The decision

Upper Tribunal
(Immigration and Asylum Chamber) Appeal Number: PA/01495/2018


Heard at Field House
Decision & Reasons Promulgated
On 17th December 2018
On 8th January 2019




(ANONYMITY direction MADE)


For the Appellant: Ms H Short (Counsel), instructed by Elder Rahimi Solicitors (London)
For the Respondent: Mr J Whitwell (Senior Home Office Presenting Officer)

This is an appeal against a determination of First-tier Tribunal Judge Moxon, promulgated on 11th July 2018, following a hearing at Bradford on 3rd July 2018. In the determination, the judge dismissed the appeal of the Appellant, whereupon the Appellant subsequently applied for, and was granted, permission to appeal to the Upper Tribunal, and thus the matter comes before me.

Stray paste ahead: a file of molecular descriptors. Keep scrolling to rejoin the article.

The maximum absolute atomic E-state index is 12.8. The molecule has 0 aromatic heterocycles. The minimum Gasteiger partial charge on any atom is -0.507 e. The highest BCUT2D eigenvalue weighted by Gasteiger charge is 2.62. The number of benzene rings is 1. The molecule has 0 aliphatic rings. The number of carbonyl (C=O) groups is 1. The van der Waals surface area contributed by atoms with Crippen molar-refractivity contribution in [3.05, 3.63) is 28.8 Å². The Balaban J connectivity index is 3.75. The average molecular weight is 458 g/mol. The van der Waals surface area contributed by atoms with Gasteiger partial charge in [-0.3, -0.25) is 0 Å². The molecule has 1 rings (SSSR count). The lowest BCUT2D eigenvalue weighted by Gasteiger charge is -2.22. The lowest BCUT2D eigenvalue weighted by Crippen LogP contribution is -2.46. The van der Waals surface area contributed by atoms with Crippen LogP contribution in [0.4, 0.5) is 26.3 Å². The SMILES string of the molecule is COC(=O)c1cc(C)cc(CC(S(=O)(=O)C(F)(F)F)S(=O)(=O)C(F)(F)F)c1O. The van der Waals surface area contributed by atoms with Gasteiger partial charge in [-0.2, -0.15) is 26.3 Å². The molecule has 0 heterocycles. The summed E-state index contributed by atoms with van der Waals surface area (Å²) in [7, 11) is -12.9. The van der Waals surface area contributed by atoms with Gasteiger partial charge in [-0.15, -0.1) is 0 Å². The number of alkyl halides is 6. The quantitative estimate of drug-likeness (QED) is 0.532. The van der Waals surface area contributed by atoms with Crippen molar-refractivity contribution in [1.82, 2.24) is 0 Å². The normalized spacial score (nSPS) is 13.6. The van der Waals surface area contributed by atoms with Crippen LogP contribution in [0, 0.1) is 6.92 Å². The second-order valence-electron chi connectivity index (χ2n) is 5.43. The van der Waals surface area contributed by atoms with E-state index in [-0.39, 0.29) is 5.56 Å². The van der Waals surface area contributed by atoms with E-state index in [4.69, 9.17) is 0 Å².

The Appellant
The Appellant is a citizen of Iran, female, and was born on [~] 1988. She appealed against a decision of the Respondent refusing her application for asylum and for humanitarian protection, pursuant to paragraph 339C of HC 395, in a decision dated 19th January 2018.
The Appellant's Claim
The Appellant's fear of return to Iran is based upon her claim that she has converted to Islam to Christianity, and that she also fears return on account of her imputed political opinion, as well as an infringement of her Article 8 rights to private and family life.
The Judge's Findings